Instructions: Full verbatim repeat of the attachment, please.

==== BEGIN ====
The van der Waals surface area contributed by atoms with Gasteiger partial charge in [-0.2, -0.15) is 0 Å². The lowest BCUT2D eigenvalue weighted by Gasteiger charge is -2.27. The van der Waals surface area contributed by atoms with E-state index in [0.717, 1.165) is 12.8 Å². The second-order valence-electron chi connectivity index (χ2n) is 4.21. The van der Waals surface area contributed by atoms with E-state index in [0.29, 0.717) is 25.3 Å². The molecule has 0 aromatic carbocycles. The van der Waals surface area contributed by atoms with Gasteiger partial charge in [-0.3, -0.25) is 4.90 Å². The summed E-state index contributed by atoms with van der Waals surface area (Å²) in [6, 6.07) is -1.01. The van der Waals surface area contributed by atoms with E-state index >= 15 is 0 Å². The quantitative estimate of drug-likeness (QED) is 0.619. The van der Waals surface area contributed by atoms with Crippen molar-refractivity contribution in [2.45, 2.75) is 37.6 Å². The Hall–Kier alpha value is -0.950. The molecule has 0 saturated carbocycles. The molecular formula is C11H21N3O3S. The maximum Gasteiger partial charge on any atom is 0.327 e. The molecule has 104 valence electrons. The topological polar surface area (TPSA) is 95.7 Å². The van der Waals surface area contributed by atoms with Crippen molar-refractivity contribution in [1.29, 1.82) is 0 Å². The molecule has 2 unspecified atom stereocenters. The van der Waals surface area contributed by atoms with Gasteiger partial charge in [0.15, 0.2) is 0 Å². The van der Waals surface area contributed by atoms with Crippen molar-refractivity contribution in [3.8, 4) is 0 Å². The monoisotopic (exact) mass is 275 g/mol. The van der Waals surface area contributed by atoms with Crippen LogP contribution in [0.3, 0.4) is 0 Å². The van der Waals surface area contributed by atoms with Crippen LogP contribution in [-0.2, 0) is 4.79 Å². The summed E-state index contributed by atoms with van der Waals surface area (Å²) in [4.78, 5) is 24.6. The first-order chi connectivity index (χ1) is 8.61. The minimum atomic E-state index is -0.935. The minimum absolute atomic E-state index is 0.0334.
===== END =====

The van der Waals surface area contributed by atoms with Gasteiger partial charge in [-0.2, -0.15) is 0 Å². The lowest BCUT2D eigenvalue weighted by Gasteiger charge is -2.27. The van der Waals surface area contributed by atoms with E-state index in [0.717, 1.165) is 12.8 Å². The second-order valence-electron chi connectivity index (χ2n) is 4.21. The van der Waals surface area contributed by atoms with E-state index in [0.29, 0.717) is 25.3 Å². The molecule has 0 aromatic carbocycles. The van der Waals surface area contributed by atoms with Gasteiger partial charge in [-0.3, -0.25) is 4.90 Å². The summed E-state index contributed by atoms with van der Waals surface area (Å²) in [6, 6.07) is -1.01. The van der Waals surface area contributed by atoms with E-state index >= 15 is 0 Å². The quantitative estimate of drug-likeness (QED) is 0.619. The van der Waals surface area contributed by atoms with Crippen molar-refractivity contribution in [2.45, 2.75) is 37.6 Å². The Hall–Kier alpha value is -0.950. The molecule has 0 saturated carbocycles. The molecular formula is C11H21N3O3S. The maximum Gasteiger partial charge on any atom is 0.327 e. The molecule has 104 valence electrons. The topological polar surface area (TPSA) is 95.7 Å². The van der Waals surface area contributed by atoms with Crippen molar-refractivity contribution in [1.29, 1.82) is 0 Å². The molecule has 2 unspecified atom stereocenters. The van der Waals surface area contributed by atoms with Gasteiger partial charge in [0.15, 0.2) is 0 Å². The van der Waals surface area contributed by atoms with Crippen molar-refractivity contribution in [3.8, 4) is 0 Å². The monoisotopic (exact) mass is 275 g/mol. The van der Waals surface area contributed by atoms with Crippen LogP contribution in [0.3, 0.4) is 0 Å². The van der Waals surface area contributed by atoms with Crippen LogP contribution in [-0.2, 0) is 4.79 Å². The summed E-state index contributed by atoms with van der Waals surface area (Å²) in [4.78, 5) is 24.6. The first-order chi connectivity index (χ1) is 8.61. The minimum atomic E-state index is -0.935. The minimum absolute atomic E-state index is 0.0334.